The tax regime of a trust can change, from fiscal transparency to non-fiscal transparency to hybrid treatment, from taxable year to taxable year, as a result of amending the trust agreement or depending on how and when the trustee exercises his or her authority to determine the beneficiaries of the trust’s income during the life of the trust.
Neither the statutory provisions nor Circular 48/E make clear whether losses also flow through to the beneficiaries of fiscally transparent (business) trusts. However, this should be a natural consequence of the transparent nature of the trust, which, in case of business trusts, should be treated like a partnership (in other words, partnerships tax rules should apply by way of analogy).
The special rule on tax transparency of trusts applies also to nonresident trusts. Nonresident business trusts with named beneficiaries are fiscally transparent and treated like partnerships for Italian tax purposes.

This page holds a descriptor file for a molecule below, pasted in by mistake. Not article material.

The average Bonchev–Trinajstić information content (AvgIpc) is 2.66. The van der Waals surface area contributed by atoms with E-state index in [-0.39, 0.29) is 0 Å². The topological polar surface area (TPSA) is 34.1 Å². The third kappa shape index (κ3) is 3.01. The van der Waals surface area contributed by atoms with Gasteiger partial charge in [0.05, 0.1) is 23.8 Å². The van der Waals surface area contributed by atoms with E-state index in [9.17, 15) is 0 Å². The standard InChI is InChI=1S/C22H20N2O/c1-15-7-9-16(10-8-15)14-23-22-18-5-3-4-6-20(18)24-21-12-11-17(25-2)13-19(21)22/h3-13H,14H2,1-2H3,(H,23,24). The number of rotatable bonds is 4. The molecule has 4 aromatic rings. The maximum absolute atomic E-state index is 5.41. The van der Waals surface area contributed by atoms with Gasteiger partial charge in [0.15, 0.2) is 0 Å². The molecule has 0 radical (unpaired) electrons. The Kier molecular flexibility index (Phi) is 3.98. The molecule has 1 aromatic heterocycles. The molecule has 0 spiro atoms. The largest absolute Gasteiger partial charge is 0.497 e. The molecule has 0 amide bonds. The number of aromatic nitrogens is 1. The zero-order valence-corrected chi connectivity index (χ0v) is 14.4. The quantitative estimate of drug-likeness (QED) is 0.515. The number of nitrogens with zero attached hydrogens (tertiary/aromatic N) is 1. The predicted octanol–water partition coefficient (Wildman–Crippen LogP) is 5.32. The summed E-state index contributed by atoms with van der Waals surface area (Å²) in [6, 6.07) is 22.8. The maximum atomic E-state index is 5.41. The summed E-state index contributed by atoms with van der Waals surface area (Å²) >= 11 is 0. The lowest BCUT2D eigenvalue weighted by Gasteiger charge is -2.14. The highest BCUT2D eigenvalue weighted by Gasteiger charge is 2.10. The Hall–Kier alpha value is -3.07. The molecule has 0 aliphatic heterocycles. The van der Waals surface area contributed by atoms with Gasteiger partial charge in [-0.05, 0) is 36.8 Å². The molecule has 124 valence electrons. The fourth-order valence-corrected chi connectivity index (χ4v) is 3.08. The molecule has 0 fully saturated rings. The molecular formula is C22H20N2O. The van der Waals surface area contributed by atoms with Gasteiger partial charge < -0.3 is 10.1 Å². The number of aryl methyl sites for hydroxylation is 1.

This is a major change in Italian tax system. Previously, all foreign entities, regardless of their legal form and tax classification under foreign law were treated as separate taxable entities for Italian tax purposes. As a consequence, the combination of foreign and domestic income/losses and any tax planning through the use of foreign hybrid entities was severely limited.
Now, as a result of the above rules, a foreign entity organized as a trust can be treated as a fiscally transparent business trust for Italian tax purposes, and its income/losses would flow through to its Italian beneficiaries.
IV. Tax Residency of Trusts
The new provisions have no specific rules on tax residency of trusts (except for the anti abuse rules that we will describe below).
As a result, the general rules on corporate tax residency apply. Those rules establish tax residency in the place where an entity has maintained its legal seat, place of administration (effective management) or principal business for the majority of the tax year (>183 days).